Both Dani Rodrick and Brad DeLong understand that capitalism can’t be let off the hook. Its failures—which take the form of obscene levels of inequality, growing economic insecurity, and so on—are responsible for what they refer to as the “populist backlash” in the United States and Europe.
But, instead of exploring alternatives to capitalism, both Rodrick and DeLong hold out hope that something can be done to mitigate those failures, dampen the backlash, and ultimately save capitalism.
Rodrick looks to moderate political elites who, in his view, have been unwilling to offer remedies for the failures of capitalism—in contrast to the 1930s.
The appeal of populists is that they give voice to the anger of the excluded. They offer a grand narrative as well as concrete, if misleading and often dangerous, solutions. Mainstream politicians will not regain lost ground until they, too, offer serious solutions that provide room for hope. They should no longer hide behind technology or unstoppable globalization, and they must be willing to be bold and entertain large-scale reforms in the way the domestic and global economy are run.
If one lesson of history is the danger of globalization running amok, another is the malleability of capitalism. It was the New Deal, the welfare state, and controlled globalization (under the Bretton Woods regime) that eventually gave market-oriented societies a new lease on life and produced the post-war boom. It was not tinkering and minor modification of existing policies that produced these achievements, but radical institutional engineering.
Moderate politicians, take note.
DeLong sides with Rodrick and then invokes Keynes and Karl Polanyi as still the best guides for political economy.
For both Keynes and Polanyi, social insurance in the form of progressive taxes, a universal basic income, and government provision of public goods plus private necessities would help, but that would not be enough to do the job. Also essential are: first, useful employment and the resulting honorable and dignified role in society; second, justice in the sense that playing by the rules of the economic game calls forth the expected rewards; and, third, communal stability in the sense that should people’s lives be transformed in place, community, and occupation it is by being pulled out of old ruts by brilliant opportunities locating in other places, living in other communities, and practicing other occupations–not being pushed out by regional or sectoral economic collapse, or perhaps by having one’s community transformed too rapidly around one.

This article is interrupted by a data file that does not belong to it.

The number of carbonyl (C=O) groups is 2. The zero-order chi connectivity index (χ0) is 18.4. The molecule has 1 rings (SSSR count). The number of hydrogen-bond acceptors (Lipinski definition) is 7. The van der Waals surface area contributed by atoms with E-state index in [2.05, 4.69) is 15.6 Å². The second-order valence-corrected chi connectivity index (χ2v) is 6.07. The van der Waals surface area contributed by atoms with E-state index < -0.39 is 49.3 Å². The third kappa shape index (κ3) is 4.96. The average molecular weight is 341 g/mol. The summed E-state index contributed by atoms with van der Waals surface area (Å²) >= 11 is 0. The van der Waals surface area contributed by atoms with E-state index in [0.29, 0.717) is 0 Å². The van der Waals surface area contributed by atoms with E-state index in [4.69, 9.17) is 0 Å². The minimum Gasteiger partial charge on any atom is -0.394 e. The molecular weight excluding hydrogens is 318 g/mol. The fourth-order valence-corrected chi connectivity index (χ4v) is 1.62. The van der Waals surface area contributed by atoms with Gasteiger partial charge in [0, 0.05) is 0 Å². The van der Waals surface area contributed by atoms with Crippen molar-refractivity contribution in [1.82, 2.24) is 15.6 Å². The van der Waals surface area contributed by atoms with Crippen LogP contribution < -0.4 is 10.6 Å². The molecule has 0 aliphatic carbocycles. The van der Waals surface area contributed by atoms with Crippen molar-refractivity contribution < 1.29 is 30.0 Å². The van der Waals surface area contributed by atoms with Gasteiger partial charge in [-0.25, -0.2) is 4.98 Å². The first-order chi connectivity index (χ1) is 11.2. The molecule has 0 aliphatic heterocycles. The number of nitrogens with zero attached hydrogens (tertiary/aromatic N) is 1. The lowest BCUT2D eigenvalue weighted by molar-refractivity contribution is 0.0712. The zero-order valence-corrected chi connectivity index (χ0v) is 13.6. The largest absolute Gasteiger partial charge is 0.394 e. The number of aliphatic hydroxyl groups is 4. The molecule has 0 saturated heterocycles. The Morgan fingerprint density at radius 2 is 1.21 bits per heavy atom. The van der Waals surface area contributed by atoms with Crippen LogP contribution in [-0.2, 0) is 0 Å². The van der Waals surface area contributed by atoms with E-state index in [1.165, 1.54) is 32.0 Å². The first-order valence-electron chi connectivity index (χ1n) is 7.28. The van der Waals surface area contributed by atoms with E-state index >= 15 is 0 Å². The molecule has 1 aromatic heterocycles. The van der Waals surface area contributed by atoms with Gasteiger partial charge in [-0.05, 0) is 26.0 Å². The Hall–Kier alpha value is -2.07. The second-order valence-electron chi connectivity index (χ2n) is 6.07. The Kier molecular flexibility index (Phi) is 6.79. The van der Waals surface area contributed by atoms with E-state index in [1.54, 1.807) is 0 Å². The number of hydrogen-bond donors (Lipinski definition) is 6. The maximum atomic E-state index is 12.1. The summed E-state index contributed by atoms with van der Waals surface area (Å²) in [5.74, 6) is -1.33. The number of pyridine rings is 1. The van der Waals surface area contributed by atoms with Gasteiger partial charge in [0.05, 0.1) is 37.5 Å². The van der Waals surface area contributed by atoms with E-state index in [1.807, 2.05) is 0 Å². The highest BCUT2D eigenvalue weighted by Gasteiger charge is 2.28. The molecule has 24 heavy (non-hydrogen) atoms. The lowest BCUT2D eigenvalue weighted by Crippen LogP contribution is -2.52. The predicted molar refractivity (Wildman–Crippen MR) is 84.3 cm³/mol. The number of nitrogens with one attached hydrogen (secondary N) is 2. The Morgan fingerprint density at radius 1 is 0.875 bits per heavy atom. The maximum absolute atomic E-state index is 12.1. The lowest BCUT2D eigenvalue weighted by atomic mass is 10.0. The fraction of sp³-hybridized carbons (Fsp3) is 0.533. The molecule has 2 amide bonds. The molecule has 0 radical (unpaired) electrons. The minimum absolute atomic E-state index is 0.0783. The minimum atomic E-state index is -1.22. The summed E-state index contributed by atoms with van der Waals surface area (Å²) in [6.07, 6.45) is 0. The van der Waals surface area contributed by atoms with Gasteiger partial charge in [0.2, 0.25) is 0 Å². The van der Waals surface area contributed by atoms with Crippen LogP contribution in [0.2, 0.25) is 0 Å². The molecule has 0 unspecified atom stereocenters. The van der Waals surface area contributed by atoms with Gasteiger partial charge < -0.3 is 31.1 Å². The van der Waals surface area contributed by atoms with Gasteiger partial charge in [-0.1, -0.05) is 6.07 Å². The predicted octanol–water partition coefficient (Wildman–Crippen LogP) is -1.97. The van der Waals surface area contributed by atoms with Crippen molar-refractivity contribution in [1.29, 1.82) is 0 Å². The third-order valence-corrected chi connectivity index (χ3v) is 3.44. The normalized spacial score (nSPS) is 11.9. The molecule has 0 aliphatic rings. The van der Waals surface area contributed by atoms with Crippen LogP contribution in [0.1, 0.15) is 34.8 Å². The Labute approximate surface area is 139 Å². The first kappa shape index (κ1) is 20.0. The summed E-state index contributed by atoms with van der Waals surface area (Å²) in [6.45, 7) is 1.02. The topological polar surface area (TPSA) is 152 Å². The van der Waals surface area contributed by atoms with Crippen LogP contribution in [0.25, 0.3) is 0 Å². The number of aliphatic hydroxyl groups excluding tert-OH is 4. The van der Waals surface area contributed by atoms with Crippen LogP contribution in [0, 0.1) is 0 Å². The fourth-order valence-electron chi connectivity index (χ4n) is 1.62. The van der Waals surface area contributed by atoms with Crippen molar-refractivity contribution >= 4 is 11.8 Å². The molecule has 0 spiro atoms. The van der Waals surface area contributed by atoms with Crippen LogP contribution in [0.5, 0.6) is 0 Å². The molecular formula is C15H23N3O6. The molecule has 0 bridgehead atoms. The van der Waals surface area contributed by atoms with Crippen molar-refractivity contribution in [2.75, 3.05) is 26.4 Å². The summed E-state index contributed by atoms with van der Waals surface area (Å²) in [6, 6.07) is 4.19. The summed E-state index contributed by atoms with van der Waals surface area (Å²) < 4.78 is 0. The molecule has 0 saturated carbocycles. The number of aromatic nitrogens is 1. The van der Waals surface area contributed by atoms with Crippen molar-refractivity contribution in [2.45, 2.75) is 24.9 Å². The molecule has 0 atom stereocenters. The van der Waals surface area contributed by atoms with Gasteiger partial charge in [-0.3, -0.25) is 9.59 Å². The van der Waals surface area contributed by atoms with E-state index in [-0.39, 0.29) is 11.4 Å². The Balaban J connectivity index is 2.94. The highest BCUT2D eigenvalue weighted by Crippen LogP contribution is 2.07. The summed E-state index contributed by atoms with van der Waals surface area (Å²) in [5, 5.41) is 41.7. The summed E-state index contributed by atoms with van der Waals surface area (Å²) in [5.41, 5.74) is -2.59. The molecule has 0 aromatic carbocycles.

Here’s the problem: both Rodrick and DeLong can come up with a list of policies and examples of “radical institutional engineering” that political elites might use to produce more employment and security for capitalism’s victims. But they don’t understand how and why economic elites, the same ones who (along with moderate politicians) promise dignity, justice, and so on, act, now as in the 1930s, have in the normal course of business undermined those lofty promises.
That’s the economic side of political economy Rodrick and DeLong ignore. The tiny group at the top that makes the key economic decisions (e.g., members of corporate boards of directors, owners, top executives, and so on) promise dignity but the only dignity they offer is for everyone else to work for them. They promise justice but the only justice they recognize is their own command over appropriating, distributing, and receiving the surplus.
And they promise freedom but it falls to Tom Morello, not Rodrick or DeLong, to understand that,
The problem is wage slavery. America touts itself as the land of the free, but the number one freedom that you and I have is the freedom to enter into a subservient role in the workplace. Once you exercise this freedom you’ve lost all control over what you do, what is produced, and how it is produced. And in the end, the product doesn’t belong to you. The only way you can avoid bosses and jobs is if you don’t care about making a living. Which leads to the second freedom: the freedom to starve.
As long as that economic elite is able to define dignity, justice, and freedom on their own terms—and as long as political elites and mainstream economists accept those definitions, even as they come up with policies and institutions to secure them—we can expect to see other politicians and economists step forward to give voice to the excluded and their rage against the machine.